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Quote of the Day - “In truth, they are compounding the problem. A person who breaks the law will answer to duly-constituted authorities for their criminal acts, and so-called vigilantes are no exception. - Raul Gonzalez
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Vigilante Bounty-hunter Or ADA-Crusader? You Be The Judge.

Businesses who have fended off lawsuits over disability access can take heart in last week's decision in Gunther v. Lin from the Fourth District Court of Appeal here in California.  Now don't start flame-out comments, here, there are bounty-hunter-style lawsuits out there filed by people who are more interested in recovering money than in ensuring people with disabilities have access to services.  You can be the judge whether this lawsuit falls into the former or latter category. 

A wheelchair-bound customer entered a restaurant bathroom, and then sued the restaurant because there was a lack of insulation under the sink and the mirror was set too high for compliance with Americans with Disabilities Act standards.  The customer was able to access the toilet.  The customer's lawsuit sought penalties under California Civil Code section 52.

Short, relevant legal lesson here:  section 52 allows penalties with a showing that the business's actions in not complying with ADA standards was intentional (actual damages, punitive damages and a $25,000 penalty, plus attorneys fees).  Another section, California Civil Code section 54.3 creates strict liability for a violation (a sure win upon a showing of noncompliance), but the penalties ($1,000) are much less than section 52.  A plaintiff cannot pursue remedies under both statutes, she must choose one or the other.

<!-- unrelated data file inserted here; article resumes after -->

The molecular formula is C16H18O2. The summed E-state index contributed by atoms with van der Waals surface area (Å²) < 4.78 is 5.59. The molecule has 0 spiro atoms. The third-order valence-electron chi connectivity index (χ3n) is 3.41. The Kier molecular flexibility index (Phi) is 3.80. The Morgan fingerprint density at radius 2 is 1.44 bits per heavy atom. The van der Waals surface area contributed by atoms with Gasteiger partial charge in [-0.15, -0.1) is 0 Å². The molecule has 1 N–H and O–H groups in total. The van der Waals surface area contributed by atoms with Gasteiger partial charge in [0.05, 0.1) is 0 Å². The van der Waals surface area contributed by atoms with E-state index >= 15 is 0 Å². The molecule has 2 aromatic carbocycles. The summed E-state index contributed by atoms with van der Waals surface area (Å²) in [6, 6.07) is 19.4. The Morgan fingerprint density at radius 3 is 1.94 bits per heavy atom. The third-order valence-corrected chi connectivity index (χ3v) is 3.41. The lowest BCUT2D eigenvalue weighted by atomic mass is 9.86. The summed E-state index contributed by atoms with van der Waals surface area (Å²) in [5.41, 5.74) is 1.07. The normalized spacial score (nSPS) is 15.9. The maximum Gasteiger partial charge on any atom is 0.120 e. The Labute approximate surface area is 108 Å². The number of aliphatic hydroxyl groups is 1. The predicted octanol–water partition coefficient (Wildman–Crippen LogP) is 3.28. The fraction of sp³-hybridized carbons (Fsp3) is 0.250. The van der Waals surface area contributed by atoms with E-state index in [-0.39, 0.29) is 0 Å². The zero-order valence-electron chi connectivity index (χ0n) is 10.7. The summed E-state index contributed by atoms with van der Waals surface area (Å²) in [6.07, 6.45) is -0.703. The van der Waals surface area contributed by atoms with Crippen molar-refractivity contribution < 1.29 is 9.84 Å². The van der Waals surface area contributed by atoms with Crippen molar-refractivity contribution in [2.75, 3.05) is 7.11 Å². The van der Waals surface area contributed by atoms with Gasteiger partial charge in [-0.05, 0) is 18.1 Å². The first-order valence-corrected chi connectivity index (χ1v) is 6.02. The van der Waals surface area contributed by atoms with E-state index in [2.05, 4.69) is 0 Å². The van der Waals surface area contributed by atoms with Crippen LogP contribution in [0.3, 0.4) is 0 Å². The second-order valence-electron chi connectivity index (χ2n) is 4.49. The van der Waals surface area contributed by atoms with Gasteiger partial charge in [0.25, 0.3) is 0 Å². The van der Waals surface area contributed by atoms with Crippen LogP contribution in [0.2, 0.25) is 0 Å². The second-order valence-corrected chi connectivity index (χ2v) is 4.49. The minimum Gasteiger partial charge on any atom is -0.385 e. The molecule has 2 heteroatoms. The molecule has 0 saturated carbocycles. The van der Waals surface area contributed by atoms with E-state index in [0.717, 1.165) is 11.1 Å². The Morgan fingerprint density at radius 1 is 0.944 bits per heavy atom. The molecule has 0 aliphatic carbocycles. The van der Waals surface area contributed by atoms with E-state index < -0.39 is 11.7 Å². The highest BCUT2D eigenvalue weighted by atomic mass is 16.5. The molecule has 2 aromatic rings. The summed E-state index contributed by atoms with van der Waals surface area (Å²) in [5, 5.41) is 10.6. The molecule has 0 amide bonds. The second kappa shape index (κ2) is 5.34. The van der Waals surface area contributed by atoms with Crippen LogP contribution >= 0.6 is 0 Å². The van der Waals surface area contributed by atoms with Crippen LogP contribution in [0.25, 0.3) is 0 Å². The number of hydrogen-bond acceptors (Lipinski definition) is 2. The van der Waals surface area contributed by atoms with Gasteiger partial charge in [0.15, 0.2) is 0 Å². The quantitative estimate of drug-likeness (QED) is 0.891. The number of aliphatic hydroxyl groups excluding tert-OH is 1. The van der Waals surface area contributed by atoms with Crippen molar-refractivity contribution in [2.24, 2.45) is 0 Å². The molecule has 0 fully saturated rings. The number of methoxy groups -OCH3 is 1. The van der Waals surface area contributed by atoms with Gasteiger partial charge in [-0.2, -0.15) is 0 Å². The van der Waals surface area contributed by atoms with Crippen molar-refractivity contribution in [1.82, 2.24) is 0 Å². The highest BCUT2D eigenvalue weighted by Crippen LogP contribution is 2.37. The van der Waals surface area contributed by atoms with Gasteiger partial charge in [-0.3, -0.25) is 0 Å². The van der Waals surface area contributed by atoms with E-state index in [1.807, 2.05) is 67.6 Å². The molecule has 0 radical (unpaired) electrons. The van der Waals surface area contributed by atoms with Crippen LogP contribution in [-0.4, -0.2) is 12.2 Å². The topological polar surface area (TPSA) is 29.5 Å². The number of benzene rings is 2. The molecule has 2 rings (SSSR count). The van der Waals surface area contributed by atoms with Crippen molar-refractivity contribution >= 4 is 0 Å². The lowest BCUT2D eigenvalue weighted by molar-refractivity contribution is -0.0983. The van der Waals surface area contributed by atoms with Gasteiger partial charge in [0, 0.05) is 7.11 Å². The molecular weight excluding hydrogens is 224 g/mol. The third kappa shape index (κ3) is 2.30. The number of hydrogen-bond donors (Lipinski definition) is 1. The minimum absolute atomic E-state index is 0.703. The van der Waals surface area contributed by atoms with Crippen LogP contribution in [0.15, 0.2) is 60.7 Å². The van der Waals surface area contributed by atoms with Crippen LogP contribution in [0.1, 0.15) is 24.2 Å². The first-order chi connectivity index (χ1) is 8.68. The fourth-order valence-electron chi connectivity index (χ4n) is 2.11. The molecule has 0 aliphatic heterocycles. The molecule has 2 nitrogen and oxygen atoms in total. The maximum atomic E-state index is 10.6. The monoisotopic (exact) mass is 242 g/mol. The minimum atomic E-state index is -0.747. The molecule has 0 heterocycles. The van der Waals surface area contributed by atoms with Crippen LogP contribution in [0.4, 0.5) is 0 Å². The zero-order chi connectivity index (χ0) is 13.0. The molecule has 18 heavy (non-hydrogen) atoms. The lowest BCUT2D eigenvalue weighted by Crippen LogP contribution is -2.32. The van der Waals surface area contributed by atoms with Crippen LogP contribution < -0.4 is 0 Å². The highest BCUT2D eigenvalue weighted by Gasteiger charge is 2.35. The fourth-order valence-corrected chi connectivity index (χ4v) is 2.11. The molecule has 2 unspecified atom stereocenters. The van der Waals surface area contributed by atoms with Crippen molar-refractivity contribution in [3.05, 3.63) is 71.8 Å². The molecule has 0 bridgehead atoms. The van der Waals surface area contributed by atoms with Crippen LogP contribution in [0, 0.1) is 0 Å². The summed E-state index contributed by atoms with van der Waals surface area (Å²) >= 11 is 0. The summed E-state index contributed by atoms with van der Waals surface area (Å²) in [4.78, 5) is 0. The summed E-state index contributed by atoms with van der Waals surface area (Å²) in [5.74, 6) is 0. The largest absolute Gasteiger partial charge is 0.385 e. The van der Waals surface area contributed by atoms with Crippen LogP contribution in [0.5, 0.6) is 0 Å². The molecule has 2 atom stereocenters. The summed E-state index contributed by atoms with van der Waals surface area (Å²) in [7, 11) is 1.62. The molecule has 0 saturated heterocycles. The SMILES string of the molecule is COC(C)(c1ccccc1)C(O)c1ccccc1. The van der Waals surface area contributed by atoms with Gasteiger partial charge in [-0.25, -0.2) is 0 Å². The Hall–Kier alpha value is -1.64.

In the case, the restaurant owner, John Lin, said he was in the process of remodeling the bathroom:  the insulation hadn't yet been installed and an employee did not install the mirror correctly.  In other words, the court believed that Mr. Lin's actions were unintentional.  Because Mr. Lin's actions were not intentional, the wheelchair-bound plaintiff was unable to recover any damages for the noncompliance. 

In other words, plaintiffs suing for ADA-style violations must first prove intent before the court will award substantial damages.  Recovery under Civil Code section 52 will likely now take the form of preliminary requests for compliance with the ADA that repeatedly get ignored, causing an actual injury to someone, rather than just non-compliance with the technical aspects of the law. 

Printer friendly page Permalink Email to a friend Posted by J. Craig Williams on Monday, October 30, 2006 at 18:42 Comments Closed (0) |
 
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